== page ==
Cellular and Molecular Characterization of the Immune Response in Healthy NIH Employees atBaseline, and After Immunization With the H1N1 or Seasonal Influenza Vaccines
|ClinicalTrials.gov Identifier: NCT01191853|
Recruitment Status : Completed
First Posted : August 31, 2010
Last Update Posted : March 29, 2018
- Seasonal influenza is a major health problem whose impact is typically reduced by vaccination. The H1N1 (swine flu) influenza virus is an emerging pathogen that has the potential to cause devastating illness and even death in the coming months. Currently, there are limited data on the cellular and molecular immune responses in adult recipients of either the seasonal or the H1N1 influenza vaccines.
- To obtain blood and nasal wash samples and perform laboratory studies to characterize the immune response in healthy adult volunteers at baseline and after immunization with the seasonal or H1N1 influenza vaccines.
- Adult employees at least 18 years of age of the NIH Clinical Center who are deemed healthy by a brief medical history and physical examination and routine blood testing.
- Before the start of the influenza season, volunteers will receive either the seasonal influenza vaccine or the H1N1 vaccine when it becomes available. If the H1N1 vaccine is available at the start of the season, volunteers will receive both the seasonal vaccine and the H1N1 vaccine.
- Blood will be drawn over an 8-week period. Volunteers must not eat anything for 8 hours prior to the blood draw. The sequence of the blood draws is as follows: 2 weeks before vaccination; right before vaccination; and 1, 7, 14, 28, and 60 days after vaccination.
- Two to four nasal washings will be collected by a nurse before volunteers receive the vaccination(s) and 28 days after the vaccination.
- Prevaccine and postvaccine blood and nasal wash samples will be compared to determine volunteers immune responses.
- Research samples will be stored indefinitely and will be used strictly for laboratory experiments.
|Condition or disease|
Seasonal influenza is a major health problem whose impact is typically reduced by vaccination. The H1N1 (swine flu) influenza virus is an emerging pathogen which has the potential to cause devastating morbidity and mortality in the coming months. In June 2009, the World Health Organization declared the H1N1 outbreak to be a global pandemic. At present there are limited data on the cellular and molecular immune responses in adult recipients of either the seasonal or the H1N1 influenza vaccines.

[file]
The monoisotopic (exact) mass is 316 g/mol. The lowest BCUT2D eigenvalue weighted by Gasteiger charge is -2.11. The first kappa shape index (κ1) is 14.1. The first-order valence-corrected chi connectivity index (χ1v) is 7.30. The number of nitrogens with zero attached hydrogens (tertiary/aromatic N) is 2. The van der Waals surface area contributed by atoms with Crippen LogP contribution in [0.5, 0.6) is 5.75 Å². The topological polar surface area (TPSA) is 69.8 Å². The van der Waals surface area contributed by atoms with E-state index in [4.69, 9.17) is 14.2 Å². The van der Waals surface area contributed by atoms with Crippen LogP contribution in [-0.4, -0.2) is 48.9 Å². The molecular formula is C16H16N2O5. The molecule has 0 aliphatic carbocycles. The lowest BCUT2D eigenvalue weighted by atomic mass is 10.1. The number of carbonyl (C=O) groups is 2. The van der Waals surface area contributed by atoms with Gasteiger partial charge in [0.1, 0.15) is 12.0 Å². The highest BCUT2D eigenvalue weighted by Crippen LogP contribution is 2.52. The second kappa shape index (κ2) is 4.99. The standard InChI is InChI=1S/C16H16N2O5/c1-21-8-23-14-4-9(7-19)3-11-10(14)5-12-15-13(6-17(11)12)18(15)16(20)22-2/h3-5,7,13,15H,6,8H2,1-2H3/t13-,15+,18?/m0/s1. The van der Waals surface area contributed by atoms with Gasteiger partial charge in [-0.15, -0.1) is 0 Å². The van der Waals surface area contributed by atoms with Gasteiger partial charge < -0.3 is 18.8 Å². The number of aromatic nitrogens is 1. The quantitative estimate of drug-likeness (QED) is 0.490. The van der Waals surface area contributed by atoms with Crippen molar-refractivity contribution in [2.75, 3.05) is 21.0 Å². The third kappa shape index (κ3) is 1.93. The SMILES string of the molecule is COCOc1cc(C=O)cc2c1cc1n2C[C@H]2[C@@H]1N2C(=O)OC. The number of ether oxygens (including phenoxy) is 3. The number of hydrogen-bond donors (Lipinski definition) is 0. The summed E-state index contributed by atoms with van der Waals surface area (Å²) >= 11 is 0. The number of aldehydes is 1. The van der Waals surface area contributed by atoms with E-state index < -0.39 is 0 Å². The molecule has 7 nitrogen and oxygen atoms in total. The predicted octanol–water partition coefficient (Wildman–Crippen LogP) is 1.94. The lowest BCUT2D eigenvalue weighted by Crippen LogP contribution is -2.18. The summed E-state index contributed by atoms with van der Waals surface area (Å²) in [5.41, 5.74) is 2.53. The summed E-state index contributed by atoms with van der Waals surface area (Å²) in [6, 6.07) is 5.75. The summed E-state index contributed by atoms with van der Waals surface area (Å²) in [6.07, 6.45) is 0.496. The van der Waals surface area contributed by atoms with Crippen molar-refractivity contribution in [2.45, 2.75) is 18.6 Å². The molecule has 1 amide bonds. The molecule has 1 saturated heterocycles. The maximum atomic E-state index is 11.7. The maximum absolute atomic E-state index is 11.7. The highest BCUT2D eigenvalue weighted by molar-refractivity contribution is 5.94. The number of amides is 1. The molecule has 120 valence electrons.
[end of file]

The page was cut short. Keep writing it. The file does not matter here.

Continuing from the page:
Therefore, the Center for Human Immunology, Autoimmunity, and Inflammatory Diseases proposes this protocol designed to obtain blood from healthy adult subjects (NIH employees) prior to vaccination and then at various time points after receiving the FDA-licensed seasonal and H1N1 influenza vaccine. These samples will be used to perform a comprehensive and detailed analysis of the immune system at baseline and in response to vaccination. To our knowledge, this protocol will be the first study to characterize the human cellular and molecular immune system parameters, or immunome, in a large number of healthy adults (NIH employees). This information may be useful in designing newer, more effective vaccines to prevent the spread of H1N1 influenza.
The primary objective is to perform laboratory studies to characterize the immune response in healthy adult volunteers at baseline and after immunization with the seasonal or H1N1 influenza vaccines. Primary endpoint is the results of the research laboratory assessments. As samples will be stored indefinitely, the time frame for primary endpoint is indefinite.
|Study Type :||Observational|
|Actual Enrollment :||203 participants|
|Official Title:||Cellular and Molecular Characterization of the Immune Response in Healthy NIH Employees at Baseline, and After Immunization With the H1N1 or Seasonal Influenza Vaccines|
|Study Start Date :||September 18, 2009|
- Results of research laboratory assessments.
Please refer to this study by its ClinicalTrials.gov identifier (NCT number): NCT01191853
|United States, Maryland|
|National Institutes of Health Clinical Center, 9000 Rockville Pike|
|Bethesda, Maryland, United States, 20892|
|Principal Investigator:||Angelique Biancotto, Ph.D.||National Institute of Allergy and Infectious Diseases (NIAID)|